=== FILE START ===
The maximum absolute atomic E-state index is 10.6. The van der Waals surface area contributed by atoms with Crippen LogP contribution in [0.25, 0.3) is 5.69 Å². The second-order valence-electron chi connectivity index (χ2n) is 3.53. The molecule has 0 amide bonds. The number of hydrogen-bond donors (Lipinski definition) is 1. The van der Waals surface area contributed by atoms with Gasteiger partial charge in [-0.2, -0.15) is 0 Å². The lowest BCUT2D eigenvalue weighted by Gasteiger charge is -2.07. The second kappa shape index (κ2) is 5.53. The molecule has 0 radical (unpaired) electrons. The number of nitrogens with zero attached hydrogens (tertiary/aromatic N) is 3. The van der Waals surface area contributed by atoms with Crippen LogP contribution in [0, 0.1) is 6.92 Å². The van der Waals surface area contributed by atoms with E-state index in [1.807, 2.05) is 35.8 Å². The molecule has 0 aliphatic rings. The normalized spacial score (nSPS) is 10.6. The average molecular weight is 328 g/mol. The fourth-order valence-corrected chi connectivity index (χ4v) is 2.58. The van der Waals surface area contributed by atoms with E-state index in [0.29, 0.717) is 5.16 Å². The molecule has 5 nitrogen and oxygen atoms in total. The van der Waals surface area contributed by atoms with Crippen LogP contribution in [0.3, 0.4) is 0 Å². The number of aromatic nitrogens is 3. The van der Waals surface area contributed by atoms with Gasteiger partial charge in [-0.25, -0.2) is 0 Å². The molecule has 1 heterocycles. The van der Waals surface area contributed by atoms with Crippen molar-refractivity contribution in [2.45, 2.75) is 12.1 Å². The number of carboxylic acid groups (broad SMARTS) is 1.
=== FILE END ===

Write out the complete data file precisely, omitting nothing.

The maximum absolute atomic E-state index is 10.6. The van der Waals surface area contributed by atoms with Crippen LogP contribution in [0.25, 0.3) is 5.69 Å². The second-order valence-electron chi connectivity index (χ2n) is 3.53. The molecule has 0 amide bonds. The number of hydrogen-bond donors (Lipinski definition) is 1. The van der Waals surface area contributed by atoms with Gasteiger partial charge in [-0.2, -0.15) is 0 Å². The lowest BCUT2D eigenvalue weighted by Gasteiger charge is -2.07. The second kappa shape index (κ2) is 5.53. The molecule has 0 radical (unpaired) electrons. The number of nitrogens with zero attached hydrogens (tertiary/aromatic N) is 3. The van der Waals surface area contributed by atoms with Crippen LogP contribution in [0, 0.1) is 6.92 Å². The van der Waals surface area contributed by atoms with E-state index in [1.807, 2.05) is 35.8 Å². The molecule has 0 aliphatic rings. The normalized spacial score (nSPS) is 10.6. The average molecular weight is 328 g/mol. The fourth-order valence-corrected chi connectivity index (χ4v) is 2.58. The van der Waals surface area contributed by atoms with E-state index in [0.29, 0.717) is 5.16 Å². The molecule has 5 nitrogen and oxygen atoms in total. The van der Waals surface area contributed by atoms with Crippen LogP contribution in [0.3, 0.4) is 0 Å². The number of aromatic nitrogens is 3. The van der Waals surface area contributed by atoms with Gasteiger partial charge in [-0.25, -0.2) is 0 Å². The molecule has 1 heterocycles. The van der Waals surface area contributed by atoms with Crippen molar-refractivity contribution in [2.45, 2.75) is 12.1 Å². The number of carboxylic acid groups (broad SMARTS) is 1.